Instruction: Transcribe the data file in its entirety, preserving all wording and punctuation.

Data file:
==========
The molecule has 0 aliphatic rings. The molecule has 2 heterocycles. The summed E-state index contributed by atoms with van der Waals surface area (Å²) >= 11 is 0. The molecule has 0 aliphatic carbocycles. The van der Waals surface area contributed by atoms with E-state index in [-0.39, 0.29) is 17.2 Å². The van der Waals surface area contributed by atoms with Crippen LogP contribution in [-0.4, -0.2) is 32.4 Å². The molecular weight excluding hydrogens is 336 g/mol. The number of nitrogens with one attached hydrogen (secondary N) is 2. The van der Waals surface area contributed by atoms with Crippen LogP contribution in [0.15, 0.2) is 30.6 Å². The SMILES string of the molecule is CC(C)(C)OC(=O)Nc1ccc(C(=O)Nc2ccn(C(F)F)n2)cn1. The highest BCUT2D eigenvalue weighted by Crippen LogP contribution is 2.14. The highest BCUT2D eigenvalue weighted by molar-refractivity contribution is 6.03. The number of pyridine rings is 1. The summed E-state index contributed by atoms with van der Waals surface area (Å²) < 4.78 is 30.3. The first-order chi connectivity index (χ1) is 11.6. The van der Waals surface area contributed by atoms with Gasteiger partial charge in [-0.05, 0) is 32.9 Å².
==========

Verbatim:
The molecule has 0 aliphatic rings. The molecule has 2 heterocycles. The summed E-state index contributed by atoms with van der Waals surface area (Å²) >= 11 is 0. The molecule has 0 aliphatic carbocycles. The van der Waals surface area contributed by atoms with E-state index in [-0.39, 0.29) is 17.2 Å². The van der Waals surface area contributed by atoms with Crippen LogP contribution in [-0.4, -0.2) is 32.4 Å². The molecular weight excluding hydrogens is 336 g/mol. The number of nitrogens with one attached hydrogen (secondary N) is 2. The van der Waals surface area contributed by atoms with Crippen LogP contribution in [0.15, 0.2) is 30.6 Å². The SMILES string of the molecule is CC(C)(C)OC(=O)Nc1ccc(C(=O)Nc2ccn(C(F)F)n2)cn1. The highest BCUT2D eigenvalue weighted by Crippen LogP contribution is 2.14. The highest BCUT2D eigenvalue weighted by molar-refractivity contribution is 6.03. The number of pyridine rings is 1. The summed E-state index contributed by atoms with van der Waals surface area (Å²) < 4.78 is 30.3. The first-order chi connectivity index (χ1) is 11.6. The van der Waals surface area contributed by atoms with Gasteiger partial charge in [-0.05, 0) is 32.9 Å².